PCI SAQ Types Overview
PCI SAQ Types Overview
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Self-Assessment Questionnaires (SAQs) are an integral part of payment card industry compliance and security.
This document will give you an overview of the types of SAQs, their prerequisites, and requirements, and what types of transactions or businesses may be required to complete them.
Overview of Self-Assessment Questionnaires (SAQs)
The first thing to keep in mind while attempting to scope PCI DSS requirements is that the entity is required to comply with all PCI DSS requirements that are applicable always. Regardless of the SAQ used, compliance with applicable requirements not listed on a specific SAQ document is required to maintain compliance.
Quoted from a SAQ document:
“This shortened version of the SAQ includes questions that apply to a specific type of small merchant environment, as defined in the above eligibility criteria. If there are PCI DSS requirements applicable to your environment that are not covered in this SAQ, it may be an indication that this SAQ is not suitable for your environment. Additionally, you must still comply with all applicable PCI DSS requirements to be PCI DSS compliant.”
SAQs are presented to provide a typical list that would be applicable in certain circumstances. This comes into play with SAQ B-IP, C, and C-VT as they have a prerequisite for isolation from other systems. The strict interpretation can be, and would likely be in the event of a breach, that there is no connection between these systems and other business systems to the point of connection to the Internet. This implies separate firewalls and switches, in addition to systems. However, most organizations using environments that appear to fit into one of these SAQs will have some overlap. For instance, using an optional port off the firewall to provide an isolated network or a separate vlan on a switch to provide isolated connectivity. In this case, the requirements listed in the SAQ as well as some requirements not listed could be applicable. Below is a breakdown at a high level of the SAQ requirements and the environments that they apply to:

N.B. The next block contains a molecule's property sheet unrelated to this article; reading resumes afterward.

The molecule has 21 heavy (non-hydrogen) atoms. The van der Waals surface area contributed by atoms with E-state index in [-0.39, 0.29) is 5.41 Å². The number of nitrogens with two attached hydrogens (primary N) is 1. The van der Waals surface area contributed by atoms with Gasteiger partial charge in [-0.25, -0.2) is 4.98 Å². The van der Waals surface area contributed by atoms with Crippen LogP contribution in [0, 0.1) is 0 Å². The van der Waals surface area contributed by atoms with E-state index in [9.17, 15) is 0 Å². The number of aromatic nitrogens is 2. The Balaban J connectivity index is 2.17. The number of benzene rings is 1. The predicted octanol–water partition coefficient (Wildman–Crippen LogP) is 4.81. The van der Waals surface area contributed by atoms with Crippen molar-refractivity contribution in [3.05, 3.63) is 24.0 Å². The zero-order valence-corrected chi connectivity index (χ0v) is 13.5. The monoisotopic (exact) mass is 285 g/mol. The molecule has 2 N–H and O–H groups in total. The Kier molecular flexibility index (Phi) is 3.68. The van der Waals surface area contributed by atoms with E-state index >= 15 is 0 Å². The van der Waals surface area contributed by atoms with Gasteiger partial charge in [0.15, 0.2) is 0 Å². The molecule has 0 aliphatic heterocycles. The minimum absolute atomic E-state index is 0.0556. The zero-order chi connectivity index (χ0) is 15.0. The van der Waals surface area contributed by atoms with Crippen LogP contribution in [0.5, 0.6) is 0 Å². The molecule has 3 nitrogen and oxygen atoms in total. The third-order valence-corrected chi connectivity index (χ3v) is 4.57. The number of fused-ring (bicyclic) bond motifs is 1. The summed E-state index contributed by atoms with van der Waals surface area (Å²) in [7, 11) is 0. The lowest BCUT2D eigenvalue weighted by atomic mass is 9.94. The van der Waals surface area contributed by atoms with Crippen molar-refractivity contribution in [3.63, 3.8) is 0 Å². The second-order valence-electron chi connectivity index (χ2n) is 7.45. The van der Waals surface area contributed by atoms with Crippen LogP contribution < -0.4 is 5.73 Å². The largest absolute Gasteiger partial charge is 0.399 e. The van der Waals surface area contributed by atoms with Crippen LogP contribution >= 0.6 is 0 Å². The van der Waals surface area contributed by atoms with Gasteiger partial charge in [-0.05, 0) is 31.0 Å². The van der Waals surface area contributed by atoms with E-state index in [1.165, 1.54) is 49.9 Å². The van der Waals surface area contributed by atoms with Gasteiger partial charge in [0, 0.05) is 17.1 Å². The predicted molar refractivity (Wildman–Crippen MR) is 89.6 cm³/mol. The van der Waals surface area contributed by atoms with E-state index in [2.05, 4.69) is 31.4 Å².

Outsourced e-commerce transactions
In order to use this SAQ, the merchant needs to have e-commerce transactions completely outsourced to a validated PCI DSS compliant service provider. Outsourcing requires that no part of the payment form is presented to the customer by the merchant’s webserver. The customer’s system must either redirect the web browser to a site hosted by the service provider or use an iframe to present the form. The most common mistake in selecting this SAQ is using it when connected to the service provider’s API for transaction processing.
SAQ A may be the easiest set of requirements, as it only requires that the merchant validate that the service provider is compliant with PCI DSS on regular basis.
Partially outsourced e-commerce transactions
SAQ A-EP is like A, however should be used when the merchant’s website does have direct interaction with cardholder data. Since compromise of the merchant controlled web server can lead to breach of cardholder data, many technical requirements of PCI DSS become applicable. If the merchant’s webserver has a form or script presented from their server to the customers web browser, even if the script is created by the service provider and the customer’s browser sends cardholder data directly to the service provider, SAQ A-EP is the appropriate set of requirements. However, the merchant is ineligible to use SAQ A-EP if their server stores or transmits cardholder data.
SAQ A-EP requirements are significantly more difficult to adhere to that SAQ A. SAQ A-EP brings firewall, system hardening, vulnerability management, change control, secure software development, code review or web-application firewall, physical security, log management/SIEM, vulnerability scanning, penetration testing, file integrity monitoring, security policy, and incident response requirements into scope for compliance. Many organizations will find that it takes a significant ongoing investment in both staff and technical solutions to adhere to SAQ A-EP.